Rebellion in Yemen (Sa'dah
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officially the Republic of Yemen, is a Middle Eastern
country located on the Arabian Peninsula in Southwest Asia.
Yemen is composed of former North and South Yemen. It
borders the Arabian Sea and Gulf of Aden with Somalia,
Djibouti, Eritrea on the south and east, the Red Sea on the
west, Oman to the northeast and the rest of the country
borders Saudi Arabia. Its territory includes over 200
islands, the largest of which is Socotra, about 350 kilometers (217
mi) to the south off the coast of Somalia.
a republic with a bicameral legislature. Under the
constitution, an elected president, an elected 301-seat
House of Representatives, and an appointed 111-member Shura
Council share power. The president is head of state, and the
prime minister is head of government. The constitution
provides that the president be elected by popular vote from
at least two candidates endorsed by Parliament; the prime
minister is appointed by the president. The presidential
term of office is 7 years, and the parliamentary term of
elected office is 6 years. Suffrage is universal over 18.
is divided into
governorates are subdivided into 333
districts, which are subdivided into 2,210
sub-districts, and then into 38,284 villages
(as of 2001).
1990, Yemen existed as two separate
TYPE OF CONFLICT
FIGHTING FACTIONS FROM 1996 TO 2006
2) Rebels of Shī’a "Shabab al-Moumineen," or Believing Youth
Movement founded by Imam Hussein Bader Eddine al-Houthi.
According to government sources,
the three-year sporadic battles have claimed the
lives of more than 800 government forces and wounded more than
It is said that thousands of civilians and al-Houthi followers died
in the same period, but the real number is unspecified.
Yemen is one of the oldest centres of civilization on
the Arabian Peninsula. Its relatively fertile land and adequate
rainfall in a moister climate had helped sustain a stable
population, a feature recognized by the ancient Greek geographer
Ptolemy, who described Yemen as Eudaimon Arabia (better known in its
well known Latin translation, Arabia Felix) meaning "fortunate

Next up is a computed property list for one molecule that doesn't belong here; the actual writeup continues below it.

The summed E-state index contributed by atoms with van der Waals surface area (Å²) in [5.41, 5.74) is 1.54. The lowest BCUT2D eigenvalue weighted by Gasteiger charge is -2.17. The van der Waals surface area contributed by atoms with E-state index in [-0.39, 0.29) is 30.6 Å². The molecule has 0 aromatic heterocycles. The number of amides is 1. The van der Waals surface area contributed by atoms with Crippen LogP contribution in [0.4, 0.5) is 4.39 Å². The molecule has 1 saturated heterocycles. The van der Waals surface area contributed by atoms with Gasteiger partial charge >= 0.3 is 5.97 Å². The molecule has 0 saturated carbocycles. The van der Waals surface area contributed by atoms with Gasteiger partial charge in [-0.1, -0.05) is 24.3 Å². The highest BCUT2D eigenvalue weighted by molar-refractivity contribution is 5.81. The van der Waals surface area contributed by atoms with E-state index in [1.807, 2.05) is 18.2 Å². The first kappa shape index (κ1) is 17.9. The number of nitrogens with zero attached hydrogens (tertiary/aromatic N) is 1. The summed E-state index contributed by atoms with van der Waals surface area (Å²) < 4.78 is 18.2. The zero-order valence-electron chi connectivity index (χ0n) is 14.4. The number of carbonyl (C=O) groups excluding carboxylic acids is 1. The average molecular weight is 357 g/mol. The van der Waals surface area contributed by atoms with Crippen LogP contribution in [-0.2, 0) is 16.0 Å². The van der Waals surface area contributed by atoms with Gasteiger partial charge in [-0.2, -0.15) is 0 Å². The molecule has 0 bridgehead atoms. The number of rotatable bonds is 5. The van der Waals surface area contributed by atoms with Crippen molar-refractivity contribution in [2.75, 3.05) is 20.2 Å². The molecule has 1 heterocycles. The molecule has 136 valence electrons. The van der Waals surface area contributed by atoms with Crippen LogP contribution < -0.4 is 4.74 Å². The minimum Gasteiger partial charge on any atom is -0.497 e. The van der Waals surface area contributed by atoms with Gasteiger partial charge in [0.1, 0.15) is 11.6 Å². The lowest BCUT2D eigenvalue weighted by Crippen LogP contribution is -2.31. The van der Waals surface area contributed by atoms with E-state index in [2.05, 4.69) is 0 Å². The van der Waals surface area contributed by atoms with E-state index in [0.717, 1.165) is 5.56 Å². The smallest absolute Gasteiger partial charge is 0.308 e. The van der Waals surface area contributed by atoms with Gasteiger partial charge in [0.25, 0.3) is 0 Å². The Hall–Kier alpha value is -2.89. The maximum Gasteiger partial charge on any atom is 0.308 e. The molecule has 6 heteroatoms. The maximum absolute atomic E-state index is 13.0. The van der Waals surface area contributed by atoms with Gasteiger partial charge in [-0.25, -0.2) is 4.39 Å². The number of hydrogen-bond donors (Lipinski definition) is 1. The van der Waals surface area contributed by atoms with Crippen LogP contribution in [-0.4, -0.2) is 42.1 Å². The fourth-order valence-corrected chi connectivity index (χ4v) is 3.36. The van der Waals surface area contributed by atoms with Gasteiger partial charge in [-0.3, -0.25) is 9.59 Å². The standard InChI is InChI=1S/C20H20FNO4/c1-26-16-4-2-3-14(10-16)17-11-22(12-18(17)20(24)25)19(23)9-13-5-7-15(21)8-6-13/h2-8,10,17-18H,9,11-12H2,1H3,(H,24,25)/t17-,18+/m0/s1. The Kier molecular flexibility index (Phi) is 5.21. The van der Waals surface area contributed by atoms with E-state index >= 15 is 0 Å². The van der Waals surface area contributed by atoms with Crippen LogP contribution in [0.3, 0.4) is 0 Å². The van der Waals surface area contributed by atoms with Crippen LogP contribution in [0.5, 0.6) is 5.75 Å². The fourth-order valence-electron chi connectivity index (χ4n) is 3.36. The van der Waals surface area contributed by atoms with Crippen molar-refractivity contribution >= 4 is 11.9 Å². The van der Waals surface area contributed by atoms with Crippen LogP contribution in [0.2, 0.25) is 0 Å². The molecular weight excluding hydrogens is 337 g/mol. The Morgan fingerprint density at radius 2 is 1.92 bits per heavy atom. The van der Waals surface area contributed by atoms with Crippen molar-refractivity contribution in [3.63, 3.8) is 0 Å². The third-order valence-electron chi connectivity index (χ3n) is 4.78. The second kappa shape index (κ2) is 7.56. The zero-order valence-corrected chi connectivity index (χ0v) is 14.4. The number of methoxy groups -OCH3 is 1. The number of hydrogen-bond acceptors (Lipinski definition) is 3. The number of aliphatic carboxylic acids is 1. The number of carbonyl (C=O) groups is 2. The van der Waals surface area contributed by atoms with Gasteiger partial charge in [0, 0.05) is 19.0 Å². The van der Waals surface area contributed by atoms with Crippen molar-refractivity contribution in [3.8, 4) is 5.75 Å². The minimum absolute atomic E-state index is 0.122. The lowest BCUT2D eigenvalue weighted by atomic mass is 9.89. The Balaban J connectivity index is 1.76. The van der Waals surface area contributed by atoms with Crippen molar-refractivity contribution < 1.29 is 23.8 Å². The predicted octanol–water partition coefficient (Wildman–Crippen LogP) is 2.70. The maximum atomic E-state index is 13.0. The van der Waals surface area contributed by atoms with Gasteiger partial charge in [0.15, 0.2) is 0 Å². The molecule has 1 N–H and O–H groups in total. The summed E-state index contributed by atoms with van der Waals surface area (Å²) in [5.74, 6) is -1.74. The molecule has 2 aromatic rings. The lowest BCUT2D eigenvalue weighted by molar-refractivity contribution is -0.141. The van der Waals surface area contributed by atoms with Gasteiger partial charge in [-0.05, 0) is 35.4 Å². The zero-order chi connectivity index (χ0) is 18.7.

Between the 12th century BC and the 6th century AD, Yemen was part
of the Minaean, Sabaean, and Himyarite kingdoms, reputed home of the
Queen of Sheba in the 10th century BC. Romans were impressed by the
wealth and prosperity of the Kingdom, based on the cultivation and
trade of spices and aromatics including frankincense and myrrh.
These were exported to the Mediterranean, India, and Abyssinia where
they were greatly prized by many cultures, using camels on routes
through Arabia, and to India by sea.
Later Yemen came under Ethiopian and Persian rule.
In 628, the Persian governor in Southern Arabia, Badhan, converted
to Islam and Yemen followed the new religion and became a province
in the Islamic empire, during Muhammad's lifetime. After this
caliphate broke up, the former north Yemen came under control of
Imams of various dynasties usually of the Zaydi sect, who
established a theocratic political structure that survived until
modern times. In 897, a Zaydi ruler, Yahya al-Hadi ila'l Haqq,
founded a line of Imams, whose Shi'ite dynasty survived until the
second half of the 20th century.
SUNNI ISLAM AND
There are a number of Islamic religious denominations, each of which
has significant theological and legal differences from each other
but possesses similar essential beliefs. The major schools of
thought are Sunni and Shi'a; Sufism is generally considered to be a
mystical inflection of Islam rather than a distinct school.
According to most sources, present estimates indicate that
approximately 85% of the world's Muslims are Sunni and approximately
15% are Shi'a. There are a number of other Islamic sects not
mentioned here which constitute a minority of Muslims today.
A caliphate (or Khilafah) is an Islamic federal government
representing the political unity of the Muslim world despite
theological differences, with the head of state (caliph) as the heir
of Muhammad's political, not religious, authority.
A hadith was originally an oral tradition relevant to the actions
and customs of the Islamic prophet Muhammad. The hadith were
eventually recorded in written form and collected into large
collections during 8th century.
The Sunni are
the largest group in Islam. They believe that the leader of the
Khilafah has to be elected. In Arabic, as-Sunnah literally means
"principle" or "path." The sunnah, or example of Muhammad, is
described as a main pillar of Sunni doctrine, with the place of
hadith having been argued by scholars as part of the sunnah. Sunnis
recognize four major legal traditions, or madhhabs: Maliki, Shafi'i,
Hanafi, and Hanbali. All four accept the validity of the others and
a Muslim might choose any one that he/she finds agreeable to his/her
ideas. There are also several orthodox theological or philosophical
traditions. The more recent Salafi movement among Sunnis, adherents
of which often refuse to categorize themselves under any single
legal tradition, sees itself as restorationist and claims to derive
its teachings from the original sources of Islam.
Shi'a Muslims or
Shi'ites, the second-largest branch of Islam, differ from the Sunni
in rejecting the authority of the first three caliphs as some of
them believe that the Muslims had no right to elect the leader of